@Mareike - I research in parallel. So, I start with broad research about an era, and then build my synopsis. That helps me refine my areas of research. I build an outline, and then further refine. For this book, because of the sheer amount of science, I had a number of experts that I went to for specifics. I didn't go to archives, but I went to locations when I could. The hotel where they have martinis is a place in Kansas City. I've visited the Apollo mission control room.


message 12: by Mary Robinette (new)

Mary Robinette Kowal (maryrobinette) | 7 comments Oh, if you want to see how much trouble you'd be in at the beginning of Calculating Stars, you can calculate it.

https://www.purdue.edu/impactearth/

These are approximates but...
Set: Diameter = "Hartley"; Density = "8000"; Angle = 60 degrees; Velocity = 25km; Water of depth = 21 ft.
For distance, put in your distance from Chesapeake Beach.

If you think you are okay, remember winter is coming.


message 13: by Anthony (new)

Anthony (albinokid) | 1471 comments Mary Robinette wrote: "Oh, if you want to see how much trouble you'd be in at the beginning of Calculating Stars, you can calculate it.

https://www.purdue.edu/impactearth/

These are approximates but...
Set: Diameter = ..."


Thanks so much for responding so thoroughly. The idea that there is a meteor impact simulator out there is so hilarious and scary.

I have a further question regarding working on both books in such a short period of time: did you do an outline of the whole story as it would occur in both books, and then decide what of that story you’d put in each? Or did you do that work separately?


message 14: by Mary Robinette (new)

Mary Robinette Kowal (maryrobinette) | 7 comments Originally I planned it as a single book, composed of three novellas, to mimic the structure of the original "Lady Astronaut of Mars." I'd finished the second novella and had begun the third and it was feeling awful.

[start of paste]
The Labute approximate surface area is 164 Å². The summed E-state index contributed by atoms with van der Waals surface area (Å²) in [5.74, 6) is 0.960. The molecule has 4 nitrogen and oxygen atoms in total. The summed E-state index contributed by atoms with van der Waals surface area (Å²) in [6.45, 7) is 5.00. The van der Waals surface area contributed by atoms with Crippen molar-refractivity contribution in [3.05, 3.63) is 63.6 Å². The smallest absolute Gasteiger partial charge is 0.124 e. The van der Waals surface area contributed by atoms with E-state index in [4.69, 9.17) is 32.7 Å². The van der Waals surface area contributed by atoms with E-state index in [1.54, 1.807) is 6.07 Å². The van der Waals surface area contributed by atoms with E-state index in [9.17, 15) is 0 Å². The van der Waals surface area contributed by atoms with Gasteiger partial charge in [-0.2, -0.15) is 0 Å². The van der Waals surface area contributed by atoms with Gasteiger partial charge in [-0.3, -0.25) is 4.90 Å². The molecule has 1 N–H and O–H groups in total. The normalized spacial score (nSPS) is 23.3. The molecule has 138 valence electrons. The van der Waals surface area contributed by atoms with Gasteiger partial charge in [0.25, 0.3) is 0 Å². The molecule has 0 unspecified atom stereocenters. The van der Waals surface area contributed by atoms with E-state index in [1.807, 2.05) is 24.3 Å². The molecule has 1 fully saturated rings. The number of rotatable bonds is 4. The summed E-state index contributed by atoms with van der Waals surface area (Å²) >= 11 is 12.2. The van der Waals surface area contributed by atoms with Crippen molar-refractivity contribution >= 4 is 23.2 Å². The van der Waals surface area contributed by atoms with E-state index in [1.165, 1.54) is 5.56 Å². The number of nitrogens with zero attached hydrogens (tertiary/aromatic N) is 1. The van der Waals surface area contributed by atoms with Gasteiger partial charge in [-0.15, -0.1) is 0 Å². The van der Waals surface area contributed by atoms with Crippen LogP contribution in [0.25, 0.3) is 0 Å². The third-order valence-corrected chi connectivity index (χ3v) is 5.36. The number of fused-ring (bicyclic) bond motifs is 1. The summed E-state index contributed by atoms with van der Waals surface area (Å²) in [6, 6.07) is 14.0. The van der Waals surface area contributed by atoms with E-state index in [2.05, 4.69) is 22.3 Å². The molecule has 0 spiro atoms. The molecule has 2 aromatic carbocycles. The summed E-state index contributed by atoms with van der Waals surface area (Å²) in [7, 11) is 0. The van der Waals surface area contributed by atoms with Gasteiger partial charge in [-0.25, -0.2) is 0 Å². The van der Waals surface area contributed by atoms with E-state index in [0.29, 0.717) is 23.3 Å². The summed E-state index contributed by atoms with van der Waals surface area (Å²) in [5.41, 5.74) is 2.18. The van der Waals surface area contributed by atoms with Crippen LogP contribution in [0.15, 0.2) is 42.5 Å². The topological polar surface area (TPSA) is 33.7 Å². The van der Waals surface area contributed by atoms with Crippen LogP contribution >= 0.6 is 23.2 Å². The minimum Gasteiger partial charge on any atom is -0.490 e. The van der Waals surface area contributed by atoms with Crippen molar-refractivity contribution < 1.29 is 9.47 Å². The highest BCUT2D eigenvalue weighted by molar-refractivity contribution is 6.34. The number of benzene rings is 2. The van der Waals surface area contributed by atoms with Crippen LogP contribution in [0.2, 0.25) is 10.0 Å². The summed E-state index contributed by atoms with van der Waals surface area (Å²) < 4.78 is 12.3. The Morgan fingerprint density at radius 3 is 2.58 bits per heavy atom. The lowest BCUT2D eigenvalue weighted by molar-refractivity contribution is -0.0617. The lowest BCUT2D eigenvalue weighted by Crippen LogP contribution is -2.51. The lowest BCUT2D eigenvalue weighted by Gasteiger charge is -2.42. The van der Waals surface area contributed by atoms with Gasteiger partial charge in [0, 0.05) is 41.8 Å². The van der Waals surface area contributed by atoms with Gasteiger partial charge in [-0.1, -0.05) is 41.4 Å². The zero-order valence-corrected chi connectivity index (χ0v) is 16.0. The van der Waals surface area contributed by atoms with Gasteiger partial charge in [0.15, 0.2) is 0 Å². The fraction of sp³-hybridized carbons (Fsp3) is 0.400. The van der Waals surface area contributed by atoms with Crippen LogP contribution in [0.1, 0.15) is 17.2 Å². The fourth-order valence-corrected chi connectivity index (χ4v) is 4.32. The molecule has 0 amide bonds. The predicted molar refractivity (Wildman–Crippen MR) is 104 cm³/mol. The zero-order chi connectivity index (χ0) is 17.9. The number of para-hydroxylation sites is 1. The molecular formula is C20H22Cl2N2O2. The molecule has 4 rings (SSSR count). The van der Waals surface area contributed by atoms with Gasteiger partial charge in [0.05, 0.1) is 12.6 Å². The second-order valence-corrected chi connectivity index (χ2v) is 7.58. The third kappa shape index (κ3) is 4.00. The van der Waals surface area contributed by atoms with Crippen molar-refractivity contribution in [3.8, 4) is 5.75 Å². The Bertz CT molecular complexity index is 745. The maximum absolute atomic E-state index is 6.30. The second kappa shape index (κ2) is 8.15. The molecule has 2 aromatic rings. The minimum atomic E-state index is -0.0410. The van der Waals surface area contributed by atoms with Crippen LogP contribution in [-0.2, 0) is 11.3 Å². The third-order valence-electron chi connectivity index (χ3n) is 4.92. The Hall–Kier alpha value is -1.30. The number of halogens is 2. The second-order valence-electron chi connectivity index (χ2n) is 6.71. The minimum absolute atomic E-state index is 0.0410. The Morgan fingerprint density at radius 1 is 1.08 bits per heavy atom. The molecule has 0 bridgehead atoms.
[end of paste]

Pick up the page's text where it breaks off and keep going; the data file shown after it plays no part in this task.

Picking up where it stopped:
I was having to skip stuff in order to make the beats work. If it had actually been three novellas, published separately, it would have worked. But in novel form, the things I was skipping were just going to frustrate readers.

So my editor and I discussed it and split the book in two. The first "novella" is more or less intact as Part One. I greatly expanded the second "novella" into the rest of The Calculating Stars. And the third one unpacked to be The Fated Sky.

This is also why publishing them as a duology makes sense, because it is, in essence, a single story. It's just that the structure needed that separation between books.


message 15: by Anthony (new)

Anthony (albinokid) | 1471 comments Mary Robinette wrote: "Originally I planned it as a single book, composed of three novellas, to mimic the structure of the original "Lady Astronaut of Mars." I'd finished the second novella and had begun the third and it..."

That all makes a ton of sense. Thanks for sharing this insight into your process.


message 16: by Allison, Fairy Mod-mother (last edited Sep 09, 2018 09:19AM) (new)

Allison Hurd | 13043 comments Mod
Hi Mary,

I just finished and really enjoyed the book! From the way you handle different cultures, and the titles in your bibliography, it sounds like a lot of thought, research, and possibly discussion happened to make it all feel honest and avoid stereotyping, erasing, or misrepresenting people. Could you please tell us a little about what you do to handle writing about other cultures respectfully?


message 17: by Mary Robinette (new)

Mary Robinette Kowal (maryrobinette) | 7 comments There was a lot of reading. A lot, a lot, a lot of reading. A lot of it involves interrogating my own defaults. For instance, I knew that Elma would be grieving and that I couldn't assume anything from my personal history would map onto her external process of that. And that external process also influences our internal life.

Needing to navigate sitting shiva while in a gentile's home having just escaped from the end of the world. That's going to do different things to your brain. Giving Elma the space to unpack that is part of what makes her feel real, but it begins with me not assuming my family's form of grieving was the default